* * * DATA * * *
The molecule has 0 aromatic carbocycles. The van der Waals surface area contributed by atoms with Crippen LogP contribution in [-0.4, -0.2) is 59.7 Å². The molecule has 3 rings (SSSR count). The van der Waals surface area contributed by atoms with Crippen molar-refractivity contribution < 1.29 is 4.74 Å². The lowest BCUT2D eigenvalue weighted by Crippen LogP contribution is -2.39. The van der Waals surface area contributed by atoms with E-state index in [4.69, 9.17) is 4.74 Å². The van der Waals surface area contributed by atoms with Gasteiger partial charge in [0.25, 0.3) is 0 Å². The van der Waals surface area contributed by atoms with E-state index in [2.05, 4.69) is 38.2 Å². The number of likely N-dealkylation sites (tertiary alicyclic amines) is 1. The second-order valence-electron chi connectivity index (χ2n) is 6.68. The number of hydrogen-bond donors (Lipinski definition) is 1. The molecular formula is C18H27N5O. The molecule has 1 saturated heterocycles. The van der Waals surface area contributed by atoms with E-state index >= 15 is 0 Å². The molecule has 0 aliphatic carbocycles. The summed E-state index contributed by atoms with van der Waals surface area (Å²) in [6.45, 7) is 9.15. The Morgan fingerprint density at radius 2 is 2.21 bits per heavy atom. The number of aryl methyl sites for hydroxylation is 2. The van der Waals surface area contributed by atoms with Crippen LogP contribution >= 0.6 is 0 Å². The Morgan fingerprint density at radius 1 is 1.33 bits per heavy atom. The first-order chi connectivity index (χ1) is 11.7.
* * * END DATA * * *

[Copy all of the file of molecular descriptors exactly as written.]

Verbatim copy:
The molecule has 0 aromatic carbocycles. The van der Waals surface area contributed by atoms with Crippen LogP contribution in [-0.4, -0.2) is 59.7 Å². The molecule has 3 rings (SSSR count). The van der Waals surface area contributed by atoms with Crippen molar-refractivity contribution < 1.29 is 4.74 Å². The lowest BCUT2D eigenvalue weighted by Crippen LogP contribution is -2.39. The van der Waals surface area contributed by atoms with E-state index in [4.69, 9.17) is 4.74 Å². The van der Waals surface area contributed by atoms with Gasteiger partial charge in [0.25, 0.3) is 0 Å². The van der Waals surface area contributed by atoms with E-state index in [2.05, 4.69) is 38.2 Å². The number of likely N-dealkylation sites (tertiary alicyclic amines) is 1. The second-order valence-electron chi connectivity index (χ2n) is 6.68. The number of hydrogen-bond donors (Lipinski definition) is 1. The molecular formula is C18H27N5O. The molecule has 1 saturated heterocycles. The van der Waals surface area contributed by atoms with E-state index >= 15 is 0 Å². The molecule has 0 aliphatic carbocycles. The summed E-state index contributed by atoms with van der Waals surface area (Å²) in [6.45, 7) is 9.15. The Morgan fingerprint density at radius 2 is 2.21 bits per heavy atom. The number of aryl methyl sites for hydroxylation is 2. The van der Waals surface area contributed by atoms with Crippen LogP contribution >= 0.6 is 0 Å². The Morgan fingerprint density at radius 1 is 1.33 bits per heavy atom. The first-order chi connectivity index (χ1) is 11.7.